Wanderlust Wednesday: Charleston, South Carolina!

June 21, 2017

Welcome to our first Wanderlust Wednesday post! On Wanderlust Wednesday, Hannah or I will create a sample itinerary for a city that we haven't been to, including where to stay, what to do, and, most importantly, what to eat when you're gluten free. Our goal is to give gluten free travelers some inspiration and guidance, as well as an idea of how we research our own trips!


(As these posts are a little more time-consuming than our other posts, we're not sure yet whether we'll be doing these every week, but we'll try to do them as many as we can!)


For my first Wanderlust Wednesday, I've created a gluten free itinerary for Charleston, South Carolina, which has been on my travel wishlist for a while. My itinerary was based around a two-person trip (I imagined taking this trip either with my boyfriend or my best friend), but could easily be modified to fit a larger group.


When traveling to Charleston, I'd plan my trip for spring or fall, because the summers can get pretty hot and I'd like to be able to walk around outside comfortably.


Where to Stay:

I think Airbnb rentals are often the best deal when you're traveling. A few good finds: 

  • This Airbnb (~$190/night) is a reasonably priced, beautifully decorated, and private! Plus, a private porch. Sign me up!

  • Alternatively, this Airbnb (~$175/night) is a house built in 1880, and it's almost too cute for words!

  • And here's a third option (~$175/night) in the French Quarter - but be warned that this one doesn't come with a full kitchen!


Day 1:

For breakfast on the first day, I'd whip up something quick and easy in the Airbnb's kitchen. That way, I could get out the door quickly to fit in a full day of sightseeing.


After breakfast, I'd begin exploring the city! Having never been to Charleston before, I'd probably opt for one of the city's many walking tours. (Don't forget to bring your comfy shoes!) A few walking tour options near the French Quarter: Charleston Sole, Charleston Footprints, Old Walled City, and Lowcountry Walking Tours.


After the tour, I'd take a little more time to meander around the French Quarter (including East Bay Street's charming Rainbow Row) and the nearby waterfront. Charleston's extremely picturesque, so I'd be sure to take lots of pictures! 



After walking around and working up an appetite, I'd head over to Sticky Fingers Ribhouse on Meeting Street for lunch. Sticky Fingers has a separate gluten free menu (woohoo!). My pick would probably be the Signature Sticky Sampler lunch special. Nothing like some good barbecue!


After lunch, I'd explore some of the cute boutiques on and around King Street. A few of my must-sees: Mac & Murphy (art and stationery), Candlefish (hand-poured candles), and Blue Bicycle Books. I'd make my way down to the Historic Charleston City Market, which closes at 6 p.m.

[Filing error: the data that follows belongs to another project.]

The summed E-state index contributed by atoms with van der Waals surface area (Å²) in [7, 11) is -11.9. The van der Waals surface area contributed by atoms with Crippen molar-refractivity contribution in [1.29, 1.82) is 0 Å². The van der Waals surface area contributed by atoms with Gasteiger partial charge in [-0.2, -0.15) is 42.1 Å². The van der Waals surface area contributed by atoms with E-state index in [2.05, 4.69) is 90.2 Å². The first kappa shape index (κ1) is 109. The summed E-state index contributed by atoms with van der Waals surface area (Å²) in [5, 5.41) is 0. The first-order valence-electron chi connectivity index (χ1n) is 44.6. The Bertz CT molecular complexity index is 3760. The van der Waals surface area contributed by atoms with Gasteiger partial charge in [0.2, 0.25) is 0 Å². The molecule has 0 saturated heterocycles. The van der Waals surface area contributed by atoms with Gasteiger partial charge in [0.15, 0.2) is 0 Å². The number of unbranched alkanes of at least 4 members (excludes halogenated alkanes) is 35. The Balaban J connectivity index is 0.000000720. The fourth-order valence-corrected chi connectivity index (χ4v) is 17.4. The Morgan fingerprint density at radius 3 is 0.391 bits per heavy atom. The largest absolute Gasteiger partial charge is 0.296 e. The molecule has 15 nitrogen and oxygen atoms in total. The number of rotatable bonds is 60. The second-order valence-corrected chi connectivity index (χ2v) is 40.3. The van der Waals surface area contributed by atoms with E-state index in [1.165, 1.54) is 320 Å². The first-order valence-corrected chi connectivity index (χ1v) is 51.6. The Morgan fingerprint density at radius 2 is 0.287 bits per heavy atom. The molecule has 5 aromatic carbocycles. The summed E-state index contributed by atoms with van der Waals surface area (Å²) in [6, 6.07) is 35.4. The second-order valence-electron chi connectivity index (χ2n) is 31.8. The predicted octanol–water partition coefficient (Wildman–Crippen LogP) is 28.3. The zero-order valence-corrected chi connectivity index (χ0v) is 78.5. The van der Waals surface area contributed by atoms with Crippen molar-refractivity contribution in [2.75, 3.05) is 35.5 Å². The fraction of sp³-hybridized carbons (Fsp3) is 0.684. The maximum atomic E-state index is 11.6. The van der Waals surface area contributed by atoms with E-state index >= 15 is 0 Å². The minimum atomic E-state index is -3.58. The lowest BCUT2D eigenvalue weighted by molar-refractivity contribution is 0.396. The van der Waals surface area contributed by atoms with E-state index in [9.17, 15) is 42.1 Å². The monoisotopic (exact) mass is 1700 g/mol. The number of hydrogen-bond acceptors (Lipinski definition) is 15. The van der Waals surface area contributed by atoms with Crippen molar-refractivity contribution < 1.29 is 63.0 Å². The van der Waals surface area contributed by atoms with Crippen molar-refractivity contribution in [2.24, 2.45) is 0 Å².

Next, for a slightly early dinner, I'd head over to Slightly North of Broad (SNOB), where almost the entire menu can be modified to be gluten free! I'd probably try the gluten free Shrimp & Grits (when in the South...), followed by (what else?) Creme Brulee. Although Chocolate Pot du Creme does sound tempting...


Day 2.

I'd start the day with another quick breakfast at my Airbnb, and then I'd head over to Black Tap Coffee to grab some coffee. 



Charleston and the immediately surrounding area are home to some beautiful old mansions, many of which offer tours. This would be my day to tackle those! A few possibilities: the Nathaniel Russell House, the Magnolia Plantation & Gardens, and the Edmondston-Alston House.



For lunch, I'd head over to Five Loaves Cafe or Brown Dog Deli, both of which offer gluten free salad and sandwiches at a reasonable price! 


In the afternoon, depending what I felt like, I'd do another mansion tour and/or head over to the Charleston Museum, which has a lot of cool history exhibits.


For my second dinner in Charleston, I'd go to Magnolia's, which reportedly does a fantastic job catering to celiacs and other gluten free folks.


Day 3.

For the third and final day, I'd sleep in a little bit and then go to Kitchen 208 for a late breakfast. Gluten free options are marked on the menu!


After breakfast, I'd return to any boutiques that I wanted to look at again, or shops that I missed the first time around then. (Last chance to pick up some souvenirs!) Next, I'd go to lunch at Minero, a Mexican place with a celiac-friendly menu.


Then, I'd use the early afternoon to do a harbor cruise: Charleston Harbor Tours is one well-known option, and SpiritLine Cruises and Sandlapper Water Tours offer them as well.


After the tour wrapped up, I'd spend some time meandering around White Point Garden/Battery Park, a gorgeous public park located right along the waterfront.



For my final dinner in Charleston, I'd stop at Husk, one of the city's most famous restaurants. It's a little bit expensive, but it's supposed to be delicious, and sources claim that it can cater to a gluten free diet! According to the experts, Husk's popularity means that you should make your dinner reservation well in advance.




And then, sadly, it would be time to head home!


Hope you enjoyed our first Wanderlust Wednesday post - we hope to bring more to you soon!




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